Heating water accounts for a significant portion of your electricity consumption. Have you ever considered installing a solar thermal collector to heat your water?

By using solar energy, this device reduces energy consumption of the electric water heater by 20% to 40%, depending on the technology used, where the system is located and how it’s used.

The system, which can be installed on the roof of your home or shed or placed on the ground, includes the following:

  • A solar collector, i.e., a tube that contains a heat-transfer fluid, which is a liquid used to extract heat before sending it to a location where it will be used (e.g., glycol)

  • A network of pipes that connects the solar collector to the home’s water heater

  • A pump used to circulate the heat-transfer fluid

  • A secondary tank

You could receive financial assistance for the purchase and installation of a solar thermal collector for hot water with the LogisVert Efficient Homes Program.

How it works

To understand how the system works, imagine a garden hose left out in the sun on a hot summer day. When the water stored in the hose is released, it’s warm because it was heated by the sun. The system works according to the same principle.

Stages of the operating cycle of a solar thermal collector for hot water

  1. A pump sends the heat-transfer fluid to the solar thermal collector.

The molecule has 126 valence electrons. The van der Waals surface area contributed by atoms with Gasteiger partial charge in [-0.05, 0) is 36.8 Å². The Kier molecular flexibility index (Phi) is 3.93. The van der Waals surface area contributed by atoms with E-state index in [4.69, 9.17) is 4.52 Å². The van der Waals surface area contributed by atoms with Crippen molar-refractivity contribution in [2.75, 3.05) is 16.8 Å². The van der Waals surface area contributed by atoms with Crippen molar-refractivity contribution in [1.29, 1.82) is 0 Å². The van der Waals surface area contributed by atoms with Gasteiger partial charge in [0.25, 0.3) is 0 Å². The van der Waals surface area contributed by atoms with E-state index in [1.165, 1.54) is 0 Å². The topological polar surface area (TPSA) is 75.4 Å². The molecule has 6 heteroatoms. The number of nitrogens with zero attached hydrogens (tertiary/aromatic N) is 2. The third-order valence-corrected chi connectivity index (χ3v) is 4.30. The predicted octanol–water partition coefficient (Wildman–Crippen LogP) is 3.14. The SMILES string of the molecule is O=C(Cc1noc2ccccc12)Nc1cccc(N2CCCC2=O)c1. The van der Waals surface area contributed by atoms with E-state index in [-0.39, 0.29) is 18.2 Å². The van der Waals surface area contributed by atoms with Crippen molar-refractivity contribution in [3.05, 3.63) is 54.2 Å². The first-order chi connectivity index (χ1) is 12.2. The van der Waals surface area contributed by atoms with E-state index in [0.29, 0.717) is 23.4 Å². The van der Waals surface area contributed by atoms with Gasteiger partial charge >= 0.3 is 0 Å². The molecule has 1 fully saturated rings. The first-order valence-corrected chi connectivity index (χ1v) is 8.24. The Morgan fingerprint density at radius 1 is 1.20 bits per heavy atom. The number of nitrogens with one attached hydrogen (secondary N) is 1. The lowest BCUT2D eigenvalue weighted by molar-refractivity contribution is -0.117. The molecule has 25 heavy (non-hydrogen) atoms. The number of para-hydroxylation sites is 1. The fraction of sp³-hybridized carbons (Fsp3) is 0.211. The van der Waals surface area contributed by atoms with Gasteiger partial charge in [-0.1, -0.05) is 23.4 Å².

2. The heat-transfer fluid circulates in the solar thermal collector’s pipes where it absorbs the heat from the sun.
  3. The thermal heat exchanger system enables the heat-transfer fluid to transfer its heat to the water in the storage tank.
  4. The storage tank supplies the water heater with preheated water, minimizing electricity consumption.
  5. The traditional water heater then serves as a backup system. It heats the water if necessary until it reaches the temperature at which its thermostat is set.

Precautions to maximize the performance of the thermal collector system

  • Before equipping your home with a solar collector system, make sure it complies with all municipal regulations.

  • Choose the site of the solar collectors carefully—make sure they’re in a sunny location so they can recover as much energy as possible.

  • After a big snowfall, remove any snow from the solar collectors.

Choosing the most appropriate type of solar thermal collector

Each type has advantages and drawbacks. The following information will help you decide.

Deciding factor Vacuum tube collectors Flat-plate collectors
Amount of energy recovered A little less A little more
Energy retention Better A little more energy loss
Season Appropriate in all seasons Ideal for recovering summer heat
E.g., to heat a pool

Reference: Solar thermal collectors for hot water (In French only)

It pays to use energy wisely!

Get financial assistance to implement energy efficiency measures in your home.

Discover the LogisVert Efficient Homes Program